Why Hedge Funds Will Not Fail.

Despite fee pressures, inability to consistently produce high alpha, and a lack of long term capital well-aligned with investment strategies, I believe hedge funds will overcome these challenges and succeed.

Why am I optimistic when other experts say otherwise?

There are three primary reasons:

  1. A macro view of the asset management industry reveals that there are few other investments providing investors with long-term, above-market returns. 
  2. The talent running hedge funds comprises the most agile, innovative, and sophisticated risk-takers, capable of navigating changing market conditions successfully over a longer timeframe.
  3. There is better financial alignment than other investment models; the managers typically have significant skin in the game so they are “eating their own dog food”.

Markets are cyclic and we are currently in a cycle of low interest rates, high correlation, and excessive money supply.  As these conditions change over time – money supply tightens or interest rates increase – hedge funds will be best positioned to take advantage and generate superior returns for their investors. 

Many of the larger financial institutions that would typically take advantage of market dynamics are now mired in regulatory and compliance requirements, losing their ability to be quick and agile.  As a result, large parts of the market are being abandoned, which creates opportunities for smaller firms – hedge funds – to rush in and capitalize on the banks’ constraints.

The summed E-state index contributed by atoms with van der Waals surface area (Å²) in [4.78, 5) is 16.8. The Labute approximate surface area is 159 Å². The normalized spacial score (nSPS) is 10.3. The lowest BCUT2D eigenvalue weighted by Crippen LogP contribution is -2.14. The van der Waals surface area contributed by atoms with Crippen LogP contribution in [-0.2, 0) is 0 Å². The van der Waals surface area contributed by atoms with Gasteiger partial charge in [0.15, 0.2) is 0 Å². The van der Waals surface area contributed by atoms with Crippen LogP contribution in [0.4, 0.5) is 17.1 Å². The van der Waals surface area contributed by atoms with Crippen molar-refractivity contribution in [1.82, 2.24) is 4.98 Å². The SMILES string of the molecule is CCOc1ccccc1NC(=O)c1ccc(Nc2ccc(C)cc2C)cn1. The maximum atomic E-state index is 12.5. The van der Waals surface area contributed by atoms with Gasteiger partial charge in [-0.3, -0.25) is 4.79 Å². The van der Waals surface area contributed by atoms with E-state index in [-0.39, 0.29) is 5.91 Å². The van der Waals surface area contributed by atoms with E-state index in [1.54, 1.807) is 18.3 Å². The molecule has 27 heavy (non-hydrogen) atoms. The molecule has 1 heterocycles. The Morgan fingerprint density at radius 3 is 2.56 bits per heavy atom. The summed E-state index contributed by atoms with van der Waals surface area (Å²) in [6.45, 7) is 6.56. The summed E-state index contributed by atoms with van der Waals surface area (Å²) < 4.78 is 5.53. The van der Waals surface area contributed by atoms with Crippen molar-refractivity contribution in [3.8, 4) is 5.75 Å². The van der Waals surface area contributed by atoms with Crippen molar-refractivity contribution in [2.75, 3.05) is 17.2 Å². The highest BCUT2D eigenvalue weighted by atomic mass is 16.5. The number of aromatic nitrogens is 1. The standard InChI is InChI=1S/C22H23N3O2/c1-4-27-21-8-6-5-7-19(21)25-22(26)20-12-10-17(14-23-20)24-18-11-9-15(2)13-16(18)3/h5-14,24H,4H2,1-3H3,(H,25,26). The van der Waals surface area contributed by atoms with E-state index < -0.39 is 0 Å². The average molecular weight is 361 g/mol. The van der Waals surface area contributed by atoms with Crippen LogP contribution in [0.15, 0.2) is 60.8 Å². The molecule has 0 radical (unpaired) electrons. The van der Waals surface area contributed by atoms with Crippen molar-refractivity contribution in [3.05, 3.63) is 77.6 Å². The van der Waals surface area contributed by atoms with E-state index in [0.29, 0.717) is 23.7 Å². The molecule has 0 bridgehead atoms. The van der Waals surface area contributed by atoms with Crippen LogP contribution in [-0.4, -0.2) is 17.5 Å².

Despite the longevity of hedge fund success, not all will remain the same. The best hedge funds will need to tackle the following to be successful:

  •  Fee and fund structures need to evolve to give investors flexibility and comfort in increasing their investments.
  • Hedge funds need to embrace new and emerging trends that will allow them to replace other financial institutions in functions like corporate lending and project finance.
  •  There will need to be stronger collaboration between investors and funds; a role reversal in which funds evolve to piggyback on investor opportunities and partnerships.
  •  Lastly, the best funds will need to establish longer-term LP commitments akin to PE firms. This will allow funds to maintain their convictions and push through short-term market volatility driven by global events, and avoid making investment decisions based on corporate performance. 

I am still long “hedge funds,” though it is clear the next incarnation of these firms will be very different from what we’ve previously known.